Midwin Charles Biography, Wiki
Midwin Charles was a prominent Brooklyn defense attorney and MSNBC legal analyst who also appeared on CNN and contributed to Essence magazine has died.
“She was known to many as a legal commentator on television but to us, she was a devoted daughter, sister, aunt, niece, and cousin. Our lives are forever changed and we will miss her for a lifetime. The family thanks you in advance for your love and prayers,” they continued.
Charles was born and raised in Brooklyn before earning her bachelor’s degree from Syracuse University, then studying law at American University, according to her bio.
She later founded the law firm, Midwin Charles & Associates, in New York City.
Midwin Charles has died at the age of 47-years-old.
Cause of Death
A prominent Brooklyn defense attorney and MSNBC legal analyst have died, her family said.
Midwin Charles, who also appeared on CNN and contributed to Essence magazine, died at the age of 47, her family said Tuesday. No cause of death was provided.
“It is with a profoundly heavy heart and the deepest sadness that we announce the untimely passing of our beloved Midwin Charles,” they wrote on her Twitter account.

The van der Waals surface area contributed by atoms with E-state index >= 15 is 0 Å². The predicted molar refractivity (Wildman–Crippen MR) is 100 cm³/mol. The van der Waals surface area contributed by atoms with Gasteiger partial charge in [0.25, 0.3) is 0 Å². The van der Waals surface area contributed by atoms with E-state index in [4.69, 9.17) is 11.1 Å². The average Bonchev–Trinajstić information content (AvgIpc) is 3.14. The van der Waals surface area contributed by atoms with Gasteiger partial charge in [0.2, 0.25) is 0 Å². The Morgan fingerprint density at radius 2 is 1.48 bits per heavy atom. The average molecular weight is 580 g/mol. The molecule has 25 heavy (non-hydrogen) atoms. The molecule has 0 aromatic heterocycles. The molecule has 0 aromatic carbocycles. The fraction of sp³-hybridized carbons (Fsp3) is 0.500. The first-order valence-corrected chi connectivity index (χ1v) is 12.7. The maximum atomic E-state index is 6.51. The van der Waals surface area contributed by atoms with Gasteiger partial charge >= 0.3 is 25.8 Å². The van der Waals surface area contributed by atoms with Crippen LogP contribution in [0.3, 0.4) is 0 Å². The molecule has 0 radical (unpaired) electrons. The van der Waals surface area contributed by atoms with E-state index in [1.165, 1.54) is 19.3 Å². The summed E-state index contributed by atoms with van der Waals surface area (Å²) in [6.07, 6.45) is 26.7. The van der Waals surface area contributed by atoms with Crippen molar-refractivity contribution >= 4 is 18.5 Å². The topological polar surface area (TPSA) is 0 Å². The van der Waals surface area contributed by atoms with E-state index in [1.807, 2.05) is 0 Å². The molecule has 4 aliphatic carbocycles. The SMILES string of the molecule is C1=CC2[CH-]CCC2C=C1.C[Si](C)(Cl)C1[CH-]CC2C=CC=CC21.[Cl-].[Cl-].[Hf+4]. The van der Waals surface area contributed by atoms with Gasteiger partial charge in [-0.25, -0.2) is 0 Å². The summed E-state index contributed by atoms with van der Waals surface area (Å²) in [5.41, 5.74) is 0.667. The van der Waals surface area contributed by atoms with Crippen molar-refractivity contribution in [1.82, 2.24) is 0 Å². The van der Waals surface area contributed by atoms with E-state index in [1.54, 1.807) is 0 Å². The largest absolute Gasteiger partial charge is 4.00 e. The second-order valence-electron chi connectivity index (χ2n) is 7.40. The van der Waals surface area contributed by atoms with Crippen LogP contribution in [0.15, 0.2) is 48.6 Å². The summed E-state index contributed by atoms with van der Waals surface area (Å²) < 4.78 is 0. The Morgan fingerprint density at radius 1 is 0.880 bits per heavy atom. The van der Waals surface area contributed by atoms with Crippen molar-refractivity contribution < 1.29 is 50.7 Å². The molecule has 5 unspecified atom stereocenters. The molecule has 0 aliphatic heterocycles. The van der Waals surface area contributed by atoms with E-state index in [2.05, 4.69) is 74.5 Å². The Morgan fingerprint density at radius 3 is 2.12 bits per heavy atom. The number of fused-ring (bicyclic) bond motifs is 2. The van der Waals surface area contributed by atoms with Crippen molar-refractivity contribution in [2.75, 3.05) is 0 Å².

MSNBC’s Joy Reid said she was “stunned” by news of Charles’ death.
“Midwin dear heart, you were a brilliant spirit and beautiful soul. You were such a blessing. I’m just stunned, and have been since I learned of this today,” Reid tweeted.
White House principal deputy press secretary Karine Jean-Pierre also paid tribute to the lawyer.
“This one hit really hard today. Rest in Power Sis @MidwinCharles,” she wrote on Twitter.
Journalist Joy Reid paid tribute to Charles on the social media site as well, calling her friend a “brilliant spirit and a beautiful soul.”
“You were such a blessing. I’m just stunned, and have been since I learned of this today,” Reid continued. “Blessings to your mom and family. To all, please live every moment like it’s your last, and OVER-appreciate your friends.”
Bernice King, CEO of the Martin Luther King, Jr. Center for Nonviolent Social Change, also praised Charles’ life and work in a tweet.
“From what people are sharing, her life was a light that brightened the way for others,” she wrote. “Well-lived.”
In addition to her work as a legal analyst at CNN, MSNBC, and HLN, Charles also contributed law-related pieces to Essence magazine and The Huffington Post over the years and provided commentary on live trials daily on truTV.
Outside of her work in the media, she lectured at Syracuse University, was a member of the Dean’s Diversity Council for American University’s Washington College of Law, served on the board of Women in Entertainment Empowerment Network (WEEN), and worked as a member of the Civil Rights Committee for the Association of the Bar of the City of New York, according to her website.